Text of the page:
Completed in 1931, the court house served the central Alberta area for over five decades. Inside the impressive structure, a terrazzo staircase led to the 1,300 square foot courtroom on the second floor. The main floor housed court offices, a law library and judges' chambers. Both the Provincial Court and the Court of Queen's Bench operated out of the building until 1983.

When it was no longer needed for legal purposes, the building was used as a community arts centre for several years; it now houses businesses and professional offices. The Old Court House has been designated a Provincial Historic Resource.
Old Red Deer Courthouse
ARCHITECTURAL SIGNIFICANCE
This building was designed by D. MacDonald, provincial superintendent of buildings. It is the last courthouse in Alberta to be designed incorporating classically inspired detailing, and as such marks the end of an entire tradition of building in Alberta. It is important also in that it broke with the tradition of using local material by incorporating Tyndall limestone from Manitoba.

Description of Historic Place
The Old Red Deer Courthouse is a landmark two-storey brick building in the Classical Revival style constructed in 1931. It is located on four city lots on the northeast corner of Ross Street and 49th Avenue in downtown Red Deer.

Heritage Value
The Old Red Deer Courthouse's significance lies in its status as the last Alberta courthouse built in the Classical Revival style. It represents the end of a marked tradition in Alberta courthouse architecture that developed from 1907 to 1912.

Based on a standard Alberta Public Works plan, it was designed under the supervision of D.E. MacDonald, provincial General Superintendent of Buildings. Like many public and commercial buildings of the period, its monumental style and classical detailing (and, more unusually, the use of Tyndall limestone specially imported from Manitoba) was intended to engender public respect. Although planned as early as 1907, its construction was delayed until 1931, by which time the trend was toward more modest courthouse design. The Courthouse in Red Deer is thus a rare artifact of the City Beautiful movement in Alberta, and, retaining full integrity of its design and historic fabric, it is a provincial landmark.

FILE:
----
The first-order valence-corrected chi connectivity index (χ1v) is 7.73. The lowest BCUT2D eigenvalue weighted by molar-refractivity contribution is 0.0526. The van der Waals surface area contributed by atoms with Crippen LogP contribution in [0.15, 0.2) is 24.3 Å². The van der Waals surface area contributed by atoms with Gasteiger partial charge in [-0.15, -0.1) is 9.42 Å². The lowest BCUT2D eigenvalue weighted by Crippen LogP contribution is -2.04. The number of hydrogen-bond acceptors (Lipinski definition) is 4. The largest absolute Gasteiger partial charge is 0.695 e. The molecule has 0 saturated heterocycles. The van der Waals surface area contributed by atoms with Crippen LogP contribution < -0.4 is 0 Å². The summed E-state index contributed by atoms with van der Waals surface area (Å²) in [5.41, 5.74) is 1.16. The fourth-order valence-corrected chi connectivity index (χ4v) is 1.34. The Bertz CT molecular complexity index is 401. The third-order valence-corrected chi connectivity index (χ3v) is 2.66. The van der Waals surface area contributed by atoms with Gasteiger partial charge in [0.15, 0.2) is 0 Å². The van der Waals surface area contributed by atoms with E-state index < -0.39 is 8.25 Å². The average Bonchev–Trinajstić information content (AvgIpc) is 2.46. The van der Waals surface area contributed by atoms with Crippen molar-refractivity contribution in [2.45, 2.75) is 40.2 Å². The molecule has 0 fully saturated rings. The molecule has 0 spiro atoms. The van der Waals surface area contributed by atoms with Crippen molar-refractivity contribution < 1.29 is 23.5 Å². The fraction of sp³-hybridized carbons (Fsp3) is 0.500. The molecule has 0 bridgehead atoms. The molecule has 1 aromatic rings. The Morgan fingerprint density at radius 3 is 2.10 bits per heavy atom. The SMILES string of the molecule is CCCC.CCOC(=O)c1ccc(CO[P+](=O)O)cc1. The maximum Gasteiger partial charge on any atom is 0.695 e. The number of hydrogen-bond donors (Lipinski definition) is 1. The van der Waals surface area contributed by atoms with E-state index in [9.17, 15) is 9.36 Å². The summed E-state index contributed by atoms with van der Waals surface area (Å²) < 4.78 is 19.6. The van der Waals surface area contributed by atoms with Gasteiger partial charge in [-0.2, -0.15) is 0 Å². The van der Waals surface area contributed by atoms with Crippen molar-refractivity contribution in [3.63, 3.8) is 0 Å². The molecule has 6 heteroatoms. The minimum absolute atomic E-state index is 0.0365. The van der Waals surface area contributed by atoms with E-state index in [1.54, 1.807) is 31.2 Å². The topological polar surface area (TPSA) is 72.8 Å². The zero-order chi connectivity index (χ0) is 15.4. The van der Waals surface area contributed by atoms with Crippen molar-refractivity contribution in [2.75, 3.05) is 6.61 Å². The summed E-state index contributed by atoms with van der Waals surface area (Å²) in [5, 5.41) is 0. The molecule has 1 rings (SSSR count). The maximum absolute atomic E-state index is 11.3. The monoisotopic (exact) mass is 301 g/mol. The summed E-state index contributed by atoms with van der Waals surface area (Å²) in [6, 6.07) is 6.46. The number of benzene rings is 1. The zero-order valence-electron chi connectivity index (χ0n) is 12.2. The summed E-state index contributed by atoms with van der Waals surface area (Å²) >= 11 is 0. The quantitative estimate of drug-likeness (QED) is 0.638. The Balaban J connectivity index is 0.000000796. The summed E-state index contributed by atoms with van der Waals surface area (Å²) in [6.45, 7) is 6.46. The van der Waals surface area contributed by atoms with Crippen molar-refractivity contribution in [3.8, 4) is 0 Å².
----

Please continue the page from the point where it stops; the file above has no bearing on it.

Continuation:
The Old Red Deer Courthouse also has historical significance for its association with Premier Brownlee and the policy of the United Farmers of Alberta government of decentralizing public buildings throughout the province. Enlarged by a 1958 rear addition, the Courthouse housed both the Provincial Court and the Court of Queen's Bench, and served as the centre of justice for Red Deer and area until 1983.

The Old Red Deer Courthouse is also historically significant as the location of the 1959 murder trial of Robert Raymond Cooke, the last person sentenced to be hanged in Alberta.
From the Alberta Register of Historic Places
Photo goes Here
Official Heritage Registry: [Web Link]

Address:
4836 Ross Street
Red Deer, AB
T4N 1X4


Heritage Registry Page Number: Not listed

Visit Instructions: